Last month, the Fed said it would buy Treasury bills to maintain a level of bank reserves at or above levels last seen two months ago.
“These actions are purely technical measures to support the effective implementation of monetary policy as we continue to learn about the appropriate level of reserves,” Powell said. Powell later told lawmakers that he thinks the Fed has contained the problem with the repo market. “I think we have it under control,” he said. “We’re prepared to continue to learn and adjust, but it’s a process and it’s one that doesn’t have implications for the economy or general public.” It appears, he added, that U.S. banking reserves need to be just under $1.5 trillion to maintain the peace.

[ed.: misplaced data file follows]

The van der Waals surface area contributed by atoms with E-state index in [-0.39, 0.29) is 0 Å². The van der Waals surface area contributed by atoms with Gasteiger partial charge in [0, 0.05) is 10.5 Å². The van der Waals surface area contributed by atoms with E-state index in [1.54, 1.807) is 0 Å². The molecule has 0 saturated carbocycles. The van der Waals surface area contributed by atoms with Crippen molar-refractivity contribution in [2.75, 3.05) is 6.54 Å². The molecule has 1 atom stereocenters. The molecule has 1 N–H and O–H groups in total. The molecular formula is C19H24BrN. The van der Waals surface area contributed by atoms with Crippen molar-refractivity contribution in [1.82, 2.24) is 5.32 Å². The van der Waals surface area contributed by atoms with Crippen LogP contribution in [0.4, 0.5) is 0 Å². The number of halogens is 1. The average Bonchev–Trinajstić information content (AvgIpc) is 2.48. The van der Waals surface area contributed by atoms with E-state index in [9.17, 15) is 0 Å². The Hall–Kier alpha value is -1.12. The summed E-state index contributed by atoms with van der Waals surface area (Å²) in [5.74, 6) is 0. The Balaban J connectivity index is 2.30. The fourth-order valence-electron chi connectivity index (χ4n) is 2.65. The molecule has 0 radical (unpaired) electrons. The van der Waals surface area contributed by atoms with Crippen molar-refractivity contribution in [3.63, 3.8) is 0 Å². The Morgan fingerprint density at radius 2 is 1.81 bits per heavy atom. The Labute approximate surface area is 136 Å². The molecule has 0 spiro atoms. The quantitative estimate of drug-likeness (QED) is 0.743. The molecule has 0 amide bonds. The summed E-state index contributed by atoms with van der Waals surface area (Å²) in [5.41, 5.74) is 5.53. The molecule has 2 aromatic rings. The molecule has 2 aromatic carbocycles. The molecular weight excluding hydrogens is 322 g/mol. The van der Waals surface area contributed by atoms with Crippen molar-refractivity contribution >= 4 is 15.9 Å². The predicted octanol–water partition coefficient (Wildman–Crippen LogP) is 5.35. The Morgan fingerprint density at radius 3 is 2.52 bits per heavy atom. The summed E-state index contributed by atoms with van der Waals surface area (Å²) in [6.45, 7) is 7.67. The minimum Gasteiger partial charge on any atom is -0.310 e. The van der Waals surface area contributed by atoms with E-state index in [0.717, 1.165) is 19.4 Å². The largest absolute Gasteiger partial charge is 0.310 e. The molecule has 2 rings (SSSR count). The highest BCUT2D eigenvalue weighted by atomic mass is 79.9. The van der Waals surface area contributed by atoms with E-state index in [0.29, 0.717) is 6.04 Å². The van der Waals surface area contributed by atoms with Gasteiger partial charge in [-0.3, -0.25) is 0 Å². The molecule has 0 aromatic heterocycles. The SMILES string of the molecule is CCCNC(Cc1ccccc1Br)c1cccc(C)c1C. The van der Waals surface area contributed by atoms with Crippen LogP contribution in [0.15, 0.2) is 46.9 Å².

According to some of the research I’ve seen, before the tightening of banking regulation the sector provided in the region of $150 billion in liquidity to the repo market. The removal of that pool of liquidity represents a tightening the Fed has been forced to move in to fill. However so far it has had to add $300 billion to its balance sheet to grease the market. That’s not exactly an ideal scenario.
By expanding its balance sheet to cover the repo market, the Fed is leaving itself open to unlimited liability. The repo market is also a lot larger than the Fed Funds Rate market and is more international. Therefore, the Fed’s balance sheet is now supplying liquidity to the global financial market directly whereas the pass-through mechanism was more derivative in nature in years past.
The TED spread (3-month LIBOR - 3-Treasury rates) which is a measure of stress in the financial system is still low by historical standards but it is trending higher. Breaks above 65 basis points have generally been lead indicators for financial market stress.